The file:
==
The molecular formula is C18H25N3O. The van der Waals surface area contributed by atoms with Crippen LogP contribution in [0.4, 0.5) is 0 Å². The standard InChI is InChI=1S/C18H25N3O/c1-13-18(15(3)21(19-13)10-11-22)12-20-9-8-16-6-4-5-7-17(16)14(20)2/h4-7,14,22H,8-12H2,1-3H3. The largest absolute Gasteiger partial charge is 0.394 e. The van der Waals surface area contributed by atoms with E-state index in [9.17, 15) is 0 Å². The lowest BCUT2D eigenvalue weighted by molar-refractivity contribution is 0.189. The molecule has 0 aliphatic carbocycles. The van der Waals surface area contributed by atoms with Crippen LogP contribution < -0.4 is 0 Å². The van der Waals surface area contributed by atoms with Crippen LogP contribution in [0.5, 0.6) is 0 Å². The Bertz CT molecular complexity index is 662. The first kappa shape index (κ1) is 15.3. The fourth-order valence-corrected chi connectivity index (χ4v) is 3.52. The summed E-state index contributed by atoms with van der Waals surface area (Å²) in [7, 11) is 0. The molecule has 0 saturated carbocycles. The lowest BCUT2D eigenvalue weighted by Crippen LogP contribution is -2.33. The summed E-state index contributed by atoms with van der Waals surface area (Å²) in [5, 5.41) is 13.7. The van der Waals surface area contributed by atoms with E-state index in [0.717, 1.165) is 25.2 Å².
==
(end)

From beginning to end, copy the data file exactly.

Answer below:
The molecular formula is C18H25N3O. The van der Waals surface area contributed by atoms with Crippen LogP contribution in [0.4, 0.5) is 0 Å². The standard InChI is InChI=1S/C18H25N3O/c1-13-18(15(3)21(19-13)10-11-22)12-20-9-8-16-6-4-5-7-17(16)14(20)2/h4-7,14,22H,8-12H2,1-3H3. The largest absolute Gasteiger partial charge is 0.394 e. The van der Waals surface area contributed by atoms with E-state index in [9.17, 15) is 0 Å². The lowest BCUT2D eigenvalue weighted by molar-refractivity contribution is 0.189. The molecule has 0 aliphatic carbocycles. The van der Waals surface area contributed by atoms with Crippen LogP contribution < -0.4 is 0 Å². The van der Waals surface area contributed by atoms with Crippen LogP contribution in [0.5, 0.6) is 0 Å². The Bertz CT molecular complexity index is 662. The first kappa shape index (κ1) is 15.3. The fourth-order valence-corrected chi connectivity index (χ4v) is 3.52. The summed E-state index contributed by atoms with van der Waals surface area (Å²) in [7, 11) is 0. The molecule has 0 saturated carbocycles. The lowest BCUT2D eigenvalue weighted by Crippen LogP contribution is -2.33. The summed E-state index contributed by atoms with van der Waals surface area (Å²) in [5, 5.41) is 13.7. The van der Waals surface area contributed by atoms with E-state index in [0.717, 1.165) is 25.2 Å².